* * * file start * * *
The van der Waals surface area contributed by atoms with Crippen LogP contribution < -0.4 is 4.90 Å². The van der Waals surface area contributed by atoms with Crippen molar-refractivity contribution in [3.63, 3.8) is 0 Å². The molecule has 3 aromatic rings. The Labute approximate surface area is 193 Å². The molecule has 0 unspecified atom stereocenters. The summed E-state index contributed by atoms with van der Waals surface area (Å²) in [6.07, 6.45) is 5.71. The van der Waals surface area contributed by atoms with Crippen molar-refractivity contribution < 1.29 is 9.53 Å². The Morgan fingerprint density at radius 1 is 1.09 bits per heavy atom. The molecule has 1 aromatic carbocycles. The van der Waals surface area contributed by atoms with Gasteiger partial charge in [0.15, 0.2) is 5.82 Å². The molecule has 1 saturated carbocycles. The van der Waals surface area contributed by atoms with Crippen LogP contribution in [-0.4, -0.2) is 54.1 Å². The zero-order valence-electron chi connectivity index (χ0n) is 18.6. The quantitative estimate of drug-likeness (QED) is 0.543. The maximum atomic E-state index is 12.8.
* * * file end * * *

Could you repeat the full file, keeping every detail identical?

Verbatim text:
The van der Waals surface area contributed by atoms with Crippen LogP contribution < -0.4 is 4.90 Å². The van der Waals surface area contributed by atoms with Crippen molar-refractivity contribution in [3.63, 3.8) is 0 Å². The molecule has 3 aromatic rings. The Labute approximate surface area is 193 Å². The molecule has 0 unspecified atom stereocenters. The summed E-state index contributed by atoms with van der Waals surface area (Å²) in [6.07, 6.45) is 5.71. The van der Waals surface area contributed by atoms with Crippen molar-refractivity contribution < 1.29 is 9.53 Å². The Morgan fingerprint density at radius 1 is 1.09 bits per heavy atom. The molecule has 1 aromatic carbocycles. The van der Waals surface area contributed by atoms with Gasteiger partial charge in [0.15, 0.2) is 5.82 Å². The molecule has 1 saturated carbocycles. The van der Waals surface area contributed by atoms with Crippen LogP contribution in [-0.4, -0.2) is 54.1 Å². The zero-order valence-electron chi connectivity index (χ0n) is 18.6. The quantitative estimate of drug-likeness (QED) is 0.543. The maximum atomic E-state index is 12.8.